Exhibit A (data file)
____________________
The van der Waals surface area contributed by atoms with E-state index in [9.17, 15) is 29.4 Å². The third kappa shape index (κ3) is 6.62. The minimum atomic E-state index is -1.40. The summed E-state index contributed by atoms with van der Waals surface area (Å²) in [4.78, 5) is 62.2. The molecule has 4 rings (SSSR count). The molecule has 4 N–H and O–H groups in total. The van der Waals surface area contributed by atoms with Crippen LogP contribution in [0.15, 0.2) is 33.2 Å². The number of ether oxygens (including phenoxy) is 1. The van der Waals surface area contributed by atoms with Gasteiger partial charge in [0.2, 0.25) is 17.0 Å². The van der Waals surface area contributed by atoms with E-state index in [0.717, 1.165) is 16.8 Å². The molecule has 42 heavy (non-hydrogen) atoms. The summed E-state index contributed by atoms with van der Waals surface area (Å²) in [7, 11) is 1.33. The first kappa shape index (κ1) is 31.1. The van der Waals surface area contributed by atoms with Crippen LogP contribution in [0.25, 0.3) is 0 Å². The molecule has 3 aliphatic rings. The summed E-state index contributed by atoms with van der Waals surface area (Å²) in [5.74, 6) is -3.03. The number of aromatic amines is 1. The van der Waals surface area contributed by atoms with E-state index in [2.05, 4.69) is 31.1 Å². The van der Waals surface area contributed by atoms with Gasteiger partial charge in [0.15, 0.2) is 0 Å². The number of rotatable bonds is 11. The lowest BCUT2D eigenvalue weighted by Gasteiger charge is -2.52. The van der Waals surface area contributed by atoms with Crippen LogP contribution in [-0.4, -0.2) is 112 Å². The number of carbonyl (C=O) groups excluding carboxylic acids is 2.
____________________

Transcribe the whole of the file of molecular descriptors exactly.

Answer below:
The van der Waals surface area contributed by atoms with E-state index in [9.17, 15) is 29.4 Å². The third kappa shape index (κ3) is 6.62. The minimum atomic E-state index is -1.40. The summed E-state index contributed by atoms with van der Waals surface area (Å²) in [4.78, 5) is 62.2. The molecule has 4 rings (SSSR count). The molecule has 4 N–H and O–H groups in total. The van der Waals surface area contributed by atoms with Crippen LogP contribution in [0.15, 0.2) is 33.2 Å². The number of ether oxygens (including phenoxy) is 1. The van der Waals surface area contributed by atoms with Gasteiger partial charge in [0.2, 0.25) is 17.0 Å². The van der Waals surface area contributed by atoms with E-state index in [0.717, 1.165) is 16.8 Å². The molecule has 42 heavy (non-hydrogen) atoms. The summed E-state index contributed by atoms with van der Waals surface area (Å²) in [7, 11) is 1.33. The first kappa shape index (κ1) is 31.1. The van der Waals surface area contributed by atoms with Crippen LogP contribution in [0.25, 0.3) is 0 Å². The molecule has 3 aliphatic rings. The summed E-state index contributed by atoms with van der Waals surface area (Å²) in [5.74, 6) is -3.03. The number of aromatic amines is 1. The van der Waals surface area contributed by atoms with E-state index in [2.05, 4.69) is 31.1 Å². The van der Waals surface area contributed by atoms with Gasteiger partial charge in [0.15, 0.2) is 0 Å². The number of rotatable bonds is 11. The lowest BCUT2D eigenvalue weighted by Gasteiger charge is -2.52. The van der Waals surface area contributed by atoms with Crippen LogP contribution in [-0.4, -0.2) is 112 Å². The number of carbonyl (C=O) groups excluding carboxylic acids is 2.